Several prominent conservatives offered swift, negative reactions to Michael Steele on Friday, after the RNC chairman was caught on camera saying that Afghanistan is a largely unwinnable war of President Obama's choosing.
The pushback crested with Bill Kristol -- still an influential voice among Republican lawmakers -- writing a letter to Steele on his Weekly Standard site calling for the RNC leader's resignation.
Needless to say, the war in Afghanistan was not "a war of Obama's choosing." It has been prosecuted by the United States under Presidents Bush and Obama. Republicans have consistently supported the effort. Indeed, as the DNC Communications Director (of all people) has said, your statement "puts [you] at odds with about 100 percent of the Republican Party.
And not on a trivial matter. At a time when Gen. Petraeus has just taken over command, when Republicans in Congress are pushing for a clean war funding resolution, when Republicans around the country are doing their best to rally their fellow citizens behind the mission, your comment is more than an embarrassment. It's an affront, both to the honor of the Republican party and to the commitment of the soldiers fighting to accomplish the mission they've been asked to take on by our elected leaders.
There are, of course, those who think we should pull out of Afghanistan, and they're certainly entitled to make their case. But one of them shouldn't be the chairman of the Republican party.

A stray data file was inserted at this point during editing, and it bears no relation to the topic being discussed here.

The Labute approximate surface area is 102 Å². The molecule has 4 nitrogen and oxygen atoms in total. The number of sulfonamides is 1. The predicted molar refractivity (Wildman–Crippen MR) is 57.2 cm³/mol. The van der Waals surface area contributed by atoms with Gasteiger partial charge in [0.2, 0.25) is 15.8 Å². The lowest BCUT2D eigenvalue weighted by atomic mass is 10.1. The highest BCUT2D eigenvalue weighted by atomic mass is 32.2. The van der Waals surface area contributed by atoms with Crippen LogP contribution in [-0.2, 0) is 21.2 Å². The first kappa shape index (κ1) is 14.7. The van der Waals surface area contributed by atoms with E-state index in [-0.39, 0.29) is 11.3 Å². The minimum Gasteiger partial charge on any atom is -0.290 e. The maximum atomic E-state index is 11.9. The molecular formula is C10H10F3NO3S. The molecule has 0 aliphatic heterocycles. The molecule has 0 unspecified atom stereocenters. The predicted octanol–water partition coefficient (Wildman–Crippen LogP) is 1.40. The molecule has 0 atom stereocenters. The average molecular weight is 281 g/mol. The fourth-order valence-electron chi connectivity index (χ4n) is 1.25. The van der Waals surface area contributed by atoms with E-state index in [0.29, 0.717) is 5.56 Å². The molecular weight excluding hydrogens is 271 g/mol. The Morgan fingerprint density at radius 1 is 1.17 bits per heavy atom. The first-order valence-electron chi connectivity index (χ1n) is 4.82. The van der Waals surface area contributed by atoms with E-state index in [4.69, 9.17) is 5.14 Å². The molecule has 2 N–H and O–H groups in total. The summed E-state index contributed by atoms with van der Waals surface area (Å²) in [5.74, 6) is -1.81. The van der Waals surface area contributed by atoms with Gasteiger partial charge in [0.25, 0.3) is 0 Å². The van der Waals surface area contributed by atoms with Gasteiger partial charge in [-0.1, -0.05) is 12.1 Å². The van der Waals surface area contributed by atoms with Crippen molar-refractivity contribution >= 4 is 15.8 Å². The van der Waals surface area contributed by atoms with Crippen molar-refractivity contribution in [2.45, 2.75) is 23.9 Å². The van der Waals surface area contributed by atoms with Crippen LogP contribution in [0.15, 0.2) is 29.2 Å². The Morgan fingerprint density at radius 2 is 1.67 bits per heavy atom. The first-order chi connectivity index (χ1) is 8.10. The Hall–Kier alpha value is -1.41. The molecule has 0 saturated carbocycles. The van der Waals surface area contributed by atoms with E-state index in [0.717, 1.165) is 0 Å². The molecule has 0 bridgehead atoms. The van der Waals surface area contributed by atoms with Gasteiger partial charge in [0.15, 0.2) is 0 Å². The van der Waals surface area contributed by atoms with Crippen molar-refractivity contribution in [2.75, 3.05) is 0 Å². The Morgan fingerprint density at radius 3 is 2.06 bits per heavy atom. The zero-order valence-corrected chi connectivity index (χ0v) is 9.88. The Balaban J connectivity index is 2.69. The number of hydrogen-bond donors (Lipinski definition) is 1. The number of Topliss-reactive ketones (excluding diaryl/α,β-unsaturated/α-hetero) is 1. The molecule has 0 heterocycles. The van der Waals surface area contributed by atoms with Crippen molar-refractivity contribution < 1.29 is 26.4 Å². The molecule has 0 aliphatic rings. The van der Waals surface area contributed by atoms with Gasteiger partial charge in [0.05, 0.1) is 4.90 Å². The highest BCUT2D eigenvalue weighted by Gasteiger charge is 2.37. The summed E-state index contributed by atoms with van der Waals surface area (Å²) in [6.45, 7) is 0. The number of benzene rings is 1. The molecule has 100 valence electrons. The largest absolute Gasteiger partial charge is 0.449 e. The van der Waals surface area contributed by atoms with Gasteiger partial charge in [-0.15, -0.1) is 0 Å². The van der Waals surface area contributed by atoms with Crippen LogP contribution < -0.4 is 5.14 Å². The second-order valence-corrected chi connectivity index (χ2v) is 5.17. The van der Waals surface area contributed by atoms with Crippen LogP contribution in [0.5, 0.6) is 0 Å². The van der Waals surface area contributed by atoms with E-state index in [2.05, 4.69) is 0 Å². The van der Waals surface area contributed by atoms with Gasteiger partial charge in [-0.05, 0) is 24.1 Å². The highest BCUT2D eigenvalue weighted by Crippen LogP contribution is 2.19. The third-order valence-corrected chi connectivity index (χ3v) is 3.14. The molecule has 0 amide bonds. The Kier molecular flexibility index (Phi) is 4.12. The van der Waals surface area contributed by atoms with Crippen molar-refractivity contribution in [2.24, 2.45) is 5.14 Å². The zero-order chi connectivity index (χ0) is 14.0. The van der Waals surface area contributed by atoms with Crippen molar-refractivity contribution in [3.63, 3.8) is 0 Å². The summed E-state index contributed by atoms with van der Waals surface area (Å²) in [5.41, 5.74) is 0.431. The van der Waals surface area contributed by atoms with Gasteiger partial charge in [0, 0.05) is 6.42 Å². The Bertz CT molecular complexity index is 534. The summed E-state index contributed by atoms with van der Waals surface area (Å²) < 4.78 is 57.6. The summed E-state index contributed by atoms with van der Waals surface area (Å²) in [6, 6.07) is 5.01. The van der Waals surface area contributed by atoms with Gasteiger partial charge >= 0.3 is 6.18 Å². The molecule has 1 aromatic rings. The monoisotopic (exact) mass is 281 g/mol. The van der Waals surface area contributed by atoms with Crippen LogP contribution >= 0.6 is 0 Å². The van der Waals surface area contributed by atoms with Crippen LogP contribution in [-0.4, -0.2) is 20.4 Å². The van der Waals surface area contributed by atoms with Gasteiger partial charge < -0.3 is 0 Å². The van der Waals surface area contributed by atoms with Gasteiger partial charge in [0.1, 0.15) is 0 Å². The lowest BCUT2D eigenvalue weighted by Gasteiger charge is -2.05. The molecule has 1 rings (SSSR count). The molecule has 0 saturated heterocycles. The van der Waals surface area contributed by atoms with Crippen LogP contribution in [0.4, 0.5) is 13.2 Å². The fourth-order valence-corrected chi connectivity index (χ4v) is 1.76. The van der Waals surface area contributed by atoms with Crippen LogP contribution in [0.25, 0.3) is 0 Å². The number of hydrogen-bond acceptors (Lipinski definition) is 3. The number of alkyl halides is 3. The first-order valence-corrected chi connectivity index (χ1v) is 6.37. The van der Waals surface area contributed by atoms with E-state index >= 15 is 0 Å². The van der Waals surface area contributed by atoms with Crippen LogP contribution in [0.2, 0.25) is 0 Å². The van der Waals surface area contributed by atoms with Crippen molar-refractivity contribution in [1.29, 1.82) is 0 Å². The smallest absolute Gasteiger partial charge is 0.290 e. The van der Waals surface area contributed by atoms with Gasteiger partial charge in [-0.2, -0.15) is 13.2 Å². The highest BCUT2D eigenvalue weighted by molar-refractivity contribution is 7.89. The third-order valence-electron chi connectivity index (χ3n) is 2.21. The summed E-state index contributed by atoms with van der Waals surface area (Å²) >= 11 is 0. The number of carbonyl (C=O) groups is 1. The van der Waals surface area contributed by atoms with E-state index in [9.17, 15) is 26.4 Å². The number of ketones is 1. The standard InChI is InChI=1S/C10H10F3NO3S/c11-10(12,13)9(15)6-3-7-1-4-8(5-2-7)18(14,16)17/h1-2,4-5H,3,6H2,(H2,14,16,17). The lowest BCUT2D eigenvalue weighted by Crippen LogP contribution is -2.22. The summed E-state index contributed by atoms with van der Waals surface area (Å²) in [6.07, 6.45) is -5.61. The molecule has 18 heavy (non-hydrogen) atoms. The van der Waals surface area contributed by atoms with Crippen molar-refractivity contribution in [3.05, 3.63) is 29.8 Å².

Kristol's was the harshest of all the reactions to the Steele, whose spokesman, it should be noted, tried to clarify the comment by insisting that he merely meant that President Obama has not been forthcoming with a winning strategy.
But the Weekly Standard editor was not alone.
Another major neoconservative figure, Dan Senor, told the Huffington Post that Steele's comments are "utterly irresponsible." Senor, who served under the Bush administration as chief spokesman in Iraq and has been a major booster of efforts to escalate U.S. military presence in Afghanistan, noted that Steele's RNC actually sponsored a conference call for his group to praise Obama's Afghan surge last year.
Indeed, even Steele himself declared back in December that Afghanistan is "'a war we have to win" -- a far cry from the comments he made Thursday night, in which he said: "...you don't do is engage in a land war in Afghanistan, alright, because everyone who's tried over a thousand years of history has failed."
"It's completely inconsistent with this latest statement," summarized Senor.
In a bit of irony, Steele's most recent comments have actually resonated among anti-war Democrats who share the skepticism that Afghanistan is a winnable enterprise. They also, in some respects, echo the opinions of some members of the conservative community (Joe Scarborough and George Will among them) who have been critical of the deployment of U.S. forces in that country.
But Steele is not an anti-war Democrat. Nor is he a pundit. He is the figurehead of the Republican Party whose tenure, once again, seems shaky. Shortly after Kristol called for his resignation, a GOP operative began pitching the column to reporters, hoping that the meme of Steele's troubles would spread far and wide.